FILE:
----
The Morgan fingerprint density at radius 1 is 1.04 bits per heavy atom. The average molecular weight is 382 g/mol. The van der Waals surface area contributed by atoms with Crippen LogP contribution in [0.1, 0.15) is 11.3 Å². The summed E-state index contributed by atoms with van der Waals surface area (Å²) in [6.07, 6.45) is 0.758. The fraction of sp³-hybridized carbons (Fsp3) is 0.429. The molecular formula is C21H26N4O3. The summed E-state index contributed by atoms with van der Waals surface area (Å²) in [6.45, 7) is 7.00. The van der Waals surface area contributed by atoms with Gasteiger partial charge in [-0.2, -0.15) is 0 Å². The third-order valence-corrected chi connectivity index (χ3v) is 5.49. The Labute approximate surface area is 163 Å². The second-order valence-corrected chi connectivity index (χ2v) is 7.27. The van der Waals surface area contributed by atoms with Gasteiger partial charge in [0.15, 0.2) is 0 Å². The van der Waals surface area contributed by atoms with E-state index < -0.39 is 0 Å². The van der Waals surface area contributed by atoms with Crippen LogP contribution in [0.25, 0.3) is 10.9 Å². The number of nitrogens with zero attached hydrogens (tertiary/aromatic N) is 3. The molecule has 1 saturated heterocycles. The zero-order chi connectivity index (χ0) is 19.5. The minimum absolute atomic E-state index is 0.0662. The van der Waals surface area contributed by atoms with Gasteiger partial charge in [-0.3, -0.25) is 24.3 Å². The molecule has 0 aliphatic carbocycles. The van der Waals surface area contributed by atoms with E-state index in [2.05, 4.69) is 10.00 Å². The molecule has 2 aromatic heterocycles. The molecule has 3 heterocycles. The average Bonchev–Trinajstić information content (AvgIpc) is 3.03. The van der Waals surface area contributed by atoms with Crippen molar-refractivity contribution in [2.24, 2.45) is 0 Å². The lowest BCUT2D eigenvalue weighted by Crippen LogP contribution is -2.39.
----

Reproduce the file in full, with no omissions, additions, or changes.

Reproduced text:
The Morgan fingerprint density at radius 1 is 1.04 bits per heavy atom. The average molecular weight is 382 g/mol. The van der Waals surface area contributed by atoms with Crippen LogP contribution in [0.1, 0.15) is 11.3 Å². The summed E-state index contributed by atoms with van der Waals surface area (Å²) in [6.07, 6.45) is 0.758. The fraction of sp³-hybridized carbons (Fsp3) is 0.429. The molecular formula is C21H26N4O3. The summed E-state index contributed by atoms with van der Waals surface area (Å²) in [6.45, 7) is 7.00. The van der Waals surface area contributed by atoms with Gasteiger partial charge in [-0.2, -0.15) is 0 Å². The third-order valence-corrected chi connectivity index (χ3v) is 5.49. The Labute approximate surface area is 163 Å². The second-order valence-corrected chi connectivity index (χ2v) is 7.27. The van der Waals surface area contributed by atoms with Gasteiger partial charge in [0.15, 0.2) is 0 Å². The van der Waals surface area contributed by atoms with E-state index < -0.39 is 0 Å². The van der Waals surface area contributed by atoms with Crippen LogP contribution in [0.25, 0.3) is 10.9 Å². The number of nitrogens with zero attached hydrogens (tertiary/aromatic N) is 3. The molecule has 1 saturated heterocycles. The zero-order chi connectivity index (χ0) is 19.5. The minimum absolute atomic E-state index is 0.0662. The van der Waals surface area contributed by atoms with Gasteiger partial charge in [-0.3, -0.25) is 24.3 Å². The molecule has 0 aliphatic carbocycles. The van der Waals surface area contributed by atoms with E-state index in [2.05, 4.69) is 10.00 Å². The molecule has 2 aromatic heterocycles. The molecule has 3 heterocycles. The average Bonchev–Trinajstić information content (AvgIpc) is 3.03. The van der Waals surface area contributed by atoms with Crippen molar-refractivity contribution in [2.24, 2.45) is 0 Å². The lowest BCUT2D eigenvalue weighted by Crippen LogP contribution is -2.39.